The Elements of User Experience: Three Things I Liked
Having been a web designer for the past 10 years I've developed a pretty firm grasp of the general components composing the user experience of websites. In spite of that, Jesse Garrett's book The Elements of User Experience provided me not only valuable insights but a whole new holistic perspective on what constitutes user experience and how to approach purposefully creating it.
Jesse's famous illustration provides the framework for this book. In this illustration he breaks down the different elements that compose the structure of a site as well as the process of creating one. He goes further and divides his illustration so that the elements can be applied to content sites as well as web apps.
I love the simple yet descriptive nature of this illustration. Even without reading the book the viewer is lead to a deeper understanding of the structure and content involved in web design as well as the process needed to get there. As soon as I saw this illustration I started thinking back to my jobs and easily identifying where projects had gone wrong as well as how they could have been set right.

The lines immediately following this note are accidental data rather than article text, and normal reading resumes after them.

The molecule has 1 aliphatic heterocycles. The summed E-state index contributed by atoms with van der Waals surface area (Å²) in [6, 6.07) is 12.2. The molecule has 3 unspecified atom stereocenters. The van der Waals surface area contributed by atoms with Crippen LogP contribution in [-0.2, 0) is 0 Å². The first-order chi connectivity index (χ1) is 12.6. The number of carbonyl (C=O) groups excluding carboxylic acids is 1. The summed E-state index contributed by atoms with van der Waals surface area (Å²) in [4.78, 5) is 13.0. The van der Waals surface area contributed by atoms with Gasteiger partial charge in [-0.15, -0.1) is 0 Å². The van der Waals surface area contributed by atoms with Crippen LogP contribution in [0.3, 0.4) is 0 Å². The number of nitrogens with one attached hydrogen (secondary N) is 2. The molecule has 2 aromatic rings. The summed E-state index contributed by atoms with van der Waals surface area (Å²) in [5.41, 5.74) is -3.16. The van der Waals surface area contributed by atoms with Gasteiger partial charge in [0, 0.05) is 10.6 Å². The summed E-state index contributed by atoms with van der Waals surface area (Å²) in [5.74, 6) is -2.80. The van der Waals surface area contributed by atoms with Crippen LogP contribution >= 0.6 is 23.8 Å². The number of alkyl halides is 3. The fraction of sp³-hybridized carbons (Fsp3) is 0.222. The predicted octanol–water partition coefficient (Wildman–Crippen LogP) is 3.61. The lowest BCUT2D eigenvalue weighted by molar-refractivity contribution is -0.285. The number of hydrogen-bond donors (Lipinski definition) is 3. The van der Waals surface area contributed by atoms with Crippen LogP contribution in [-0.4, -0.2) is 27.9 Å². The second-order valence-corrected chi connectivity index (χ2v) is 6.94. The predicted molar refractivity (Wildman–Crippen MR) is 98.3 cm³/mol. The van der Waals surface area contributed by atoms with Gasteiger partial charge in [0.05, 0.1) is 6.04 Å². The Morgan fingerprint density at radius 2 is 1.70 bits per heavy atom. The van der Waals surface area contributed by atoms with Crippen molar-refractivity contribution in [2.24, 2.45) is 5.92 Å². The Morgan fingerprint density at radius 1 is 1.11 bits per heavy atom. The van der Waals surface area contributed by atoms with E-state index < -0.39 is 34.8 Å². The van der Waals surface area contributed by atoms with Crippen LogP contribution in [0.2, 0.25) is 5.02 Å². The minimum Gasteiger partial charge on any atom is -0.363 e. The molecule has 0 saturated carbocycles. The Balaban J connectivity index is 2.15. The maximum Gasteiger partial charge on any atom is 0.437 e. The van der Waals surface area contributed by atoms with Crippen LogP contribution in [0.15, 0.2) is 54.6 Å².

Scope and Strategy
The further I ventured into the book the less I found myself learning. As a web designer much attention had always been given to the skeleton and surface of a site (especially the surface). But towards the beginning of the book, as I read up on scope and strategy and the proper way to approach them, clearly defining the "why" as well as user and business centric success metrics, I couldn't help but daydream about how I would apply this to future projects. I'll admit I might have drooled juuuuust a bit.
This was something that I always just made. It took thought, feedback, and revisions but I hadn't considered the differences between the types of IA I was creating. Reading about information architecture approaches felt something like if I'd spent the last 10 years cooking different loaves of bread without any insight as to why they turned out the way they did then reading a book on the science behind bread baking. It was eye-opening and I found myself more than once saying, "oooooh!" to myself as I realized the logic behind why I'd been doing things the way I had. I'll admit I still have no idea what a matrix IA approach could be applied to (Wikipedia?) but I'd like to learn more.
Overall I loved the book. As I mentioned I found myself losing interest the further I got but I blame that on my familiarity with the skeleton and surface planes. By the time I got there it was just rehashing concepts I felt very comfortable with.